"To many of us, the Sinhala and Tamil New Year is an occasion on which we attempt to repeat certain rituals and ceremonies of the past, based on a lifestyle that had agriculture (i.e. paddy cultivation) as its main vocation. Some of us, I mean, a significant portion of our people fail to see any relevance of such New Year rituals, customs and ceremonies to modern life.
But on closer inspection, with a knowledge culled from our sociology and anthropology of the past, we observe in these practices a definite social relevance and a meaning. Such a relevance and meaning could be underestood only in the total context of all such rituals, customs and ceremonies. An understanding of that nature perhaps would assit us to develop new insights and gain from the practice of New Year customs etc, and help in building the nation in a positive way. The history of the New Year goes back to our primitive period in history. Various beliefs, perhaps those associated with fertility, gave birth to many rituals, customs and ceremonies connected with the New Year. The advent of Buddhism in the third century BC led to a re-interpretation of the existing New Year activities in the Buddhistic light. The majority of the people in our country were Buddhists, and as such, it is no surprise that the Buddhist outlook was predominant in transforming the New Year rites to what they are now (possessing a logical and positive base). Hinduism, on the other hand, existed side by side with Buddhism, in medieval times. New Year practices interpreted in the Hinduistic way developed among the Hindus. Buddhism and Hinduism were historically connected with each other. Their philosophies were running along parallel dimensions, except for certain ultimate truths concerning the self, the way to achieve emancipation and the nature of a creative god and nirvana (which Buddhism denies). There was no serious contradiction in New Year rituals that are found among the Buddhists and Hindus. Even today, Hinduism exists peacefully with Buddhism in the Buddhist areas. The organised rivalries appearing as ethnic diversions are the result of terrorist tactics which did not disturb the main lines of such peaceful integrative existence of the two religions.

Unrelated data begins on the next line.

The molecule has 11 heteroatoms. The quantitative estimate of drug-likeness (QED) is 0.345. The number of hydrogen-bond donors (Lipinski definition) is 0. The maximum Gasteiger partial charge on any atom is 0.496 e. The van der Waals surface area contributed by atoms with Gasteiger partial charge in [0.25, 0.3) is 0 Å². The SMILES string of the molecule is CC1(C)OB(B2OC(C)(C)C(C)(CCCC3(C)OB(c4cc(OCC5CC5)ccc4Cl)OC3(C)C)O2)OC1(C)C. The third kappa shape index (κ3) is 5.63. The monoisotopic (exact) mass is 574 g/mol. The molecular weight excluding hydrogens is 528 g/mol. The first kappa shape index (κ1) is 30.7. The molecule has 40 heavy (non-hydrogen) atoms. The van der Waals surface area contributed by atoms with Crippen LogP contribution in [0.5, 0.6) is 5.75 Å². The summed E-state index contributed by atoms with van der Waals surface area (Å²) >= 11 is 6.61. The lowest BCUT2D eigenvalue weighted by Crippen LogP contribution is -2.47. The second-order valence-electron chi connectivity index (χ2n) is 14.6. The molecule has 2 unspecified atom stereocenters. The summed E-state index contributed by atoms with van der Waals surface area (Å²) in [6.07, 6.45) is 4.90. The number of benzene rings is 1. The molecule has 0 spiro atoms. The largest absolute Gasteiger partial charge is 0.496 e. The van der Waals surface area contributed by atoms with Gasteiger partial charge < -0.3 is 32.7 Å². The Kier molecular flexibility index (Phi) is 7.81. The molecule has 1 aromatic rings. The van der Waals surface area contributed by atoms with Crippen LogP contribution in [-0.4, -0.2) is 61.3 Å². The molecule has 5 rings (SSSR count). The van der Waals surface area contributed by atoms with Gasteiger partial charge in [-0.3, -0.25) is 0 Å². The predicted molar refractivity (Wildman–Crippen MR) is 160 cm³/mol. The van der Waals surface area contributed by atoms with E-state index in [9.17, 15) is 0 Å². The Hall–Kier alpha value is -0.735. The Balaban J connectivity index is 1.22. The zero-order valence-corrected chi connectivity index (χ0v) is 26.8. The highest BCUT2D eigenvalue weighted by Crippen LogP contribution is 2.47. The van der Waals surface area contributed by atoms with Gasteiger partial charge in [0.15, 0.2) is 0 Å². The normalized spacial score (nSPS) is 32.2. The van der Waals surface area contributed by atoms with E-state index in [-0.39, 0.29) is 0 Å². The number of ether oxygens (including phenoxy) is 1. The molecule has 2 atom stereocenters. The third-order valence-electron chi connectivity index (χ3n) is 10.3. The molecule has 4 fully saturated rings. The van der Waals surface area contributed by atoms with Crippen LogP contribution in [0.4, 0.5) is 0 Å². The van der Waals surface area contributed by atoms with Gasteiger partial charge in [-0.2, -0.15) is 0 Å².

But on closer inspection, with a knowledge culled from our sociology and anthropology of the past, we observe in these practices a definite social relevance and a meaning. Such a relevance and meaning could be underestood only in the total context of all such rituals, customs and ceremonies. An understanding of that nature perhaps would assit us to develop new insights and gain from the practice of New Year customs etc, and help in building the nation in a positive way.
The history of the New Year goes back to our primitive period in history. Various beliefs, perhaps those associated with fertility, gave birth to many rituals, customs and ceremonies connected with the New Year. The advent of Buddhism in the third century BC led to a re-interpretation of the existing New Year activities in the Buddhistic light. The majority of the people in our country were Buddhists, and as such, it is no surprise that the Buddhist outlook was predominant in transforming the New Year rites to what they are now (possessing a logical and positive base).
Hinduism, on the other hand, existed side by side with Buddhism, in medieval times. New Year practices interpreted in the Hinduistic way developed among the Hindus. Buddhism and Hinduism were historically connected with each other. Their philosophies were running along parallel dimensions, except for certain ultimate truths concerning the self, the way to achieve emancipation and the nature of a creative god and nirvana (which Buddhism denies). There was no serious contradiction in New Year rituals that are found among the Buddhists and Hindus.
Even today, Hinduism exists peacefully with Buddhism in the Buddhist areas. The organised rivalries appearing as ethnic diversions are the result of terrorist tactics which did not disturb the main lines of such peaceful integrative existence of the two religions.
The structure of the New Year rites, customs and ceremonies would prove an important point. The start of the New Year ceremonies is made by looking at the so-called old moon and engaging in a ritual bath on behalf of the passing year. Buddhism turned this act to an act of gratitude for the past year. To Hinduism it was one of establishing purity - specially bodily purity, gradually making way to spiritual purity.
The break with the past by doing away with everything associated with it might have been a praatice, we, as primitive people had in the past. In the sixties, I observed, how, when a death had occurred the Veddas completely demolished their huts and constructed a new one. In the past, they left the old cave and occupied a new cave; thus starting a new life, breaking from the past.